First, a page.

Did you know that only 1 percent of freshwater in the world is available for human consumption? Or that 140 litres of water are required to produce a single cup of coffee? Over 70% of water used in Latin American coffee farms is returned into rivers without being treated, causing severe damage to to downstream communities, aquatic fauna, and flora, due to its organic waste and high toxicity. UTZ Certified, a sustainable farming initiative, is changing that. 19 pilot sites across Nicaragua, Honduras, and Guatemala received tailor-made coffee wastewater and solid waste treatment mechanisms, and the positive impact, both economic and environmental, has been startling.
This initiative is known as The Energy from Coffee Wastewater Project, and it has a dual goal: to prevent polluted water from coffee production to be released untreated into ecosystems, and to generate energy from coffee production waste. It has been implemented differently in a range of farms of varying sizes, all to great effect. In addition to treating all water used in coffee processing, they have managed to reduce the amount of water needed for this process by 50 percent, prevented the release of greenhouse gases into the atmosphere by redirecting it as cooking fuel for local residents, thus preventing local deforestation of local, native trees as cooking firewood.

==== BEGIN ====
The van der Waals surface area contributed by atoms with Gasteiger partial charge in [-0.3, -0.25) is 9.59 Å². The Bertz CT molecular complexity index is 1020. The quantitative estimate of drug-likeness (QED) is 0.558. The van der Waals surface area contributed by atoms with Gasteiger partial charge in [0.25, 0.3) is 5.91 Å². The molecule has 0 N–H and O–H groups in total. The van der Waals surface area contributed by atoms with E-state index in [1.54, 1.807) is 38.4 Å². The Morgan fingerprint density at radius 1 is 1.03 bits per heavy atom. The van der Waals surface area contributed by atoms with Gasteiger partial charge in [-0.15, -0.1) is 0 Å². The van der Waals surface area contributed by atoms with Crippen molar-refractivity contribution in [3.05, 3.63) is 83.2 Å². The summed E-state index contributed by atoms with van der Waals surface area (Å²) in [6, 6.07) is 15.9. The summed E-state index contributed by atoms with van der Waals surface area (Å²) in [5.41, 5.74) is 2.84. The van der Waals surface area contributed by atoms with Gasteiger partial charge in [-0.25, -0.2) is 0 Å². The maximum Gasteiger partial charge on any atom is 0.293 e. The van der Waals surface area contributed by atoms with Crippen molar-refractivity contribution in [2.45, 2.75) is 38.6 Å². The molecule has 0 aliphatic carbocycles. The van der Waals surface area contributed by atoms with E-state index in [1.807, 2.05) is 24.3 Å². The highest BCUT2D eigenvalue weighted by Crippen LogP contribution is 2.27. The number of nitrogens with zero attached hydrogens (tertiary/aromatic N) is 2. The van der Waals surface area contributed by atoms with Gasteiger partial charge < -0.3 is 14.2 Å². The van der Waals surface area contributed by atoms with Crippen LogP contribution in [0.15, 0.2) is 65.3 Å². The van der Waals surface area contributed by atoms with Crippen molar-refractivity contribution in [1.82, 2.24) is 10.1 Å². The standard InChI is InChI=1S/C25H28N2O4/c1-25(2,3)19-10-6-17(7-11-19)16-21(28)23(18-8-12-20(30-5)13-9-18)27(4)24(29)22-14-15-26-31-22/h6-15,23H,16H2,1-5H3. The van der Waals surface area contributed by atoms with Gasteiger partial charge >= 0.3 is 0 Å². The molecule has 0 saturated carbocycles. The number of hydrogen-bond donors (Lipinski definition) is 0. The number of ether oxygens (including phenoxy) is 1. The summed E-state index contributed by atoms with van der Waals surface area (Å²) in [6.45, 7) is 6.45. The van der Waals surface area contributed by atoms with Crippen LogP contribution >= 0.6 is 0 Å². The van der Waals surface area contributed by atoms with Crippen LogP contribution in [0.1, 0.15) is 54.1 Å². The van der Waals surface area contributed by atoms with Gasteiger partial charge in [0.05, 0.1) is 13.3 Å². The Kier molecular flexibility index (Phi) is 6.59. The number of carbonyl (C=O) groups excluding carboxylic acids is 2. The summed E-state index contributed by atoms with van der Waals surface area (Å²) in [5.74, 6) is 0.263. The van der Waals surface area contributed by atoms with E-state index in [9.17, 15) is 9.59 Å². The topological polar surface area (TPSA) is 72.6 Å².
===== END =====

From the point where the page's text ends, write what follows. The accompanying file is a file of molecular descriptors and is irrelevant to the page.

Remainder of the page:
Since coffee production depends on the availability of local, fresh water, sustainable coffee production can only be attained when fresh water is used efficiently, and then treated properly before being released into the environment. This technology introduced by UTZ Certified is making an enormous positive impact on the environment surrounding these farms, and they’re planning similar initiatives in Peru and Brazil, as well as locations around Africa and Asia.
The Energy from Coffee Wastewater project was awarded the 2012 Sustainability Award by the Specialty Coffee Association of America, and won the 2010 award from the Global Sustainable Biomass Fund in the Netherlands. The initiative is funded by Hivos, and the Dutch Ministry of Economic Affairs.
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